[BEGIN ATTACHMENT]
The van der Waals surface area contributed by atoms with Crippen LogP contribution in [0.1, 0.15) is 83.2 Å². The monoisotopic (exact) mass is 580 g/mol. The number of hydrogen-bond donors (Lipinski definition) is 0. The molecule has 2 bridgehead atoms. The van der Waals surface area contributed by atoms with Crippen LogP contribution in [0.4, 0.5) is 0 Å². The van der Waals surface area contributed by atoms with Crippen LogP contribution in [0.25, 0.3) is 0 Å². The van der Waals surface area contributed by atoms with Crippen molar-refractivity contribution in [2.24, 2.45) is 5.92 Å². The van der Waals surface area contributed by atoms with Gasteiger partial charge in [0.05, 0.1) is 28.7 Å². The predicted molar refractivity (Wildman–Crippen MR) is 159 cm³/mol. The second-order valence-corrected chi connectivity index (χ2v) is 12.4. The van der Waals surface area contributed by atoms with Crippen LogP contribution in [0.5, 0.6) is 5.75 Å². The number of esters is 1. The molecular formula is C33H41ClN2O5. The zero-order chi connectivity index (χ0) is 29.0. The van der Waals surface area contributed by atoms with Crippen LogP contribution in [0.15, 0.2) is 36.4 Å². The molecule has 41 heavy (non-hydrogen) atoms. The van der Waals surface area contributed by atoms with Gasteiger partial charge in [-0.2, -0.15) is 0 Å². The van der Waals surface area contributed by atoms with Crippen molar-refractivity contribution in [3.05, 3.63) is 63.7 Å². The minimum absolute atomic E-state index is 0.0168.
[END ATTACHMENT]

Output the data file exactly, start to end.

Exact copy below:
The van der Waals surface area contributed by atoms with Crippen LogP contribution in [0.1, 0.15) is 83.2 Å². The monoisotopic (exact) mass is 580 g/mol. The number of hydrogen-bond donors (Lipinski definition) is 0. The molecule has 2 bridgehead atoms. The van der Waals surface area contributed by atoms with Crippen LogP contribution in [0.4, 0.5) is 0 Å². The van der Waals surface area contributed by atoms with Crippen LogP contribution in [0.25, 0.3) is 0 Å². The van der Waals surface area contributed by atoms with Crippen molar-refractivity contribution in [2.24, 2.45) is 5.92 Å². The van der Waals surface area contributed by atoms with Gasteiger partial charge in [0.05, 0.1) is 28.7 Å². The predicted molar refractivity (Wildman–Crippen MR) is 159 cm³/mol. The second-order valence-corrected chi connectivity index (χ2v) is 12.4. The van der Waals surface area contributed by atoms with Crippen LogP contribution in [0.5, 0.6) is 5.75 Å². The number of esters is 1. The molecular formula is C33H41ClN2O5. The zero-order chi connectivity index (χ0) is 29.0. The van der Waals surface area contributed by atoms with Crippen LogP contribution in [0.15, 0.2) is 36.4 Å². The molecule has 41 heavy (non-hydrogen) atoms. The van der Waals surface area contributed by atoms with Gasteiger partial charge in [-0.2, -0.15) is 0 Å². The van der Waals surface area contributed by atoms with Crippen molar-refractivity contribution in [3.05, 3.63) is 63.7 Å². The minimum absolute atomic E-state index is 0.0168.